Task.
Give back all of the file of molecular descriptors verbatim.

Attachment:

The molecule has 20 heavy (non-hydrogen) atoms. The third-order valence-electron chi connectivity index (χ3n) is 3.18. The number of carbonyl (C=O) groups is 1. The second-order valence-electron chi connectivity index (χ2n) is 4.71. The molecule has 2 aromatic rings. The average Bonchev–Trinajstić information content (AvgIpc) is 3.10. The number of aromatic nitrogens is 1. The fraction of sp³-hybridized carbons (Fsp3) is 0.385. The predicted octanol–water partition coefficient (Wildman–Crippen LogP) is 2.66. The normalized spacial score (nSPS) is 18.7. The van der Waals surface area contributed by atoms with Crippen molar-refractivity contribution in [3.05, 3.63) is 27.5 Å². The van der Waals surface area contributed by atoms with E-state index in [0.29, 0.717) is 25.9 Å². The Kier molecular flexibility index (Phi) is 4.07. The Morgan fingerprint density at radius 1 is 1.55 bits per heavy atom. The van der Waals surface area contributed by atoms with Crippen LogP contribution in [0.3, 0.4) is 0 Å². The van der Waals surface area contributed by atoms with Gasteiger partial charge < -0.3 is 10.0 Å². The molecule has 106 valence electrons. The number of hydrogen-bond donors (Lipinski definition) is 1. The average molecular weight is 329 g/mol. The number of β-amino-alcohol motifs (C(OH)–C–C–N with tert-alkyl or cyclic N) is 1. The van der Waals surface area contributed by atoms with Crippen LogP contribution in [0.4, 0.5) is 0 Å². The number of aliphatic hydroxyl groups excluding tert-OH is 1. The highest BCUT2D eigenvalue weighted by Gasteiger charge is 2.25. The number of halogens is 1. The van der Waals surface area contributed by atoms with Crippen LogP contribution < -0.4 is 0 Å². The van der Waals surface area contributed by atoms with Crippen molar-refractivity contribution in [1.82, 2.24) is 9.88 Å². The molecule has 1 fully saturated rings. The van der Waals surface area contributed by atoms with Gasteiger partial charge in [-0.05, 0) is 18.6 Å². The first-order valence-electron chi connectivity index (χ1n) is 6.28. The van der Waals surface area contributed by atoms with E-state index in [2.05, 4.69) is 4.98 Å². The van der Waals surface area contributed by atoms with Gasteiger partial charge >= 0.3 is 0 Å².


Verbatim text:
The molecule has 20 heavy (non-hydrogen) atoms. The third-order valence-electron chi connectivity index (χ3n) is 3.18. The number of carbonyl (C=O) groups is 1. The second-order valence-electron chi connectivity index (χ2n) is 4.71. The molecule has 2 aromatic rings. The average Bonchev–Trinajstić information content (AvgIpc) is 3.10. The number of aromatic nitrogens is 1. The fraction of sp³-hybridized carbons (Fsp3) is 0.385. The predicted octanol–water partition coefficient (Wildman–Crippen LogP) is 2.66. The normalized spacial score (nSPS) is 18.7. The van der Waals surface area contributed by atoms with Crippen molar-refractivity contribution in [3.05, 3.63) is 27.5 Å². The van der Waals surface area contributed by atoms with E-state index in [0.29, 0.717) is 25.9 Å². The Kier molecular flexibility index (Phi) is 4.07. The Morgan fingerprint density at radius 1 is 1.55 bits per heavy atom. The van der Waals surface area contributed by atoms with Crippen LogP contribution in [0.3, 0.4) is 0 Å². The van der Waals surface area contributed by atoms with Gasteiger partial charge < -0.3 is 10.0 Å². The molecule has 106 valence electrons. The number of hydrogen-bond donors (Lipinski definition) is 1. The average molecular weight is 329 g/mol. The number of β-amino-alcohol motifs (C(OH)–C–C–N with tert-alkyl or cyclic N) is 1. The van der Waals surface area contributed by atoms with Crippen LogP contribution in [0.4, 0.5) is 0 Å². The number of aliphatic hydroxyl groups excluding tert-OH is 1. The highest BCUT2D eigenvalue weighted by Gasteiger charge is 2.25. The number of halogens is 1. The van der Waals surface area contributed by atoms with Crippen LogP contribution < -0.4 is 0 Å². The van der Waals surface area contributed by atoms with Crippen molar-refractivity contribution in [1.82, 2.24) is 9.88 Å². The molecule has 1 fully saturated rings. The van der Waals surface area contributed by atoms with Gasteiger partial charge in [-0.05, 0) is 18.6 Å². The first-order valence-electron chi connectivity index (χ1n) is 6.28. The van der Waals surface area contributed by atoms with E-state index in [2.05, 4.69) is 4.98 Å². The van der Waals surface area contributed by atoms with Gasteiger partial charge >= 0.3 is 0 Å².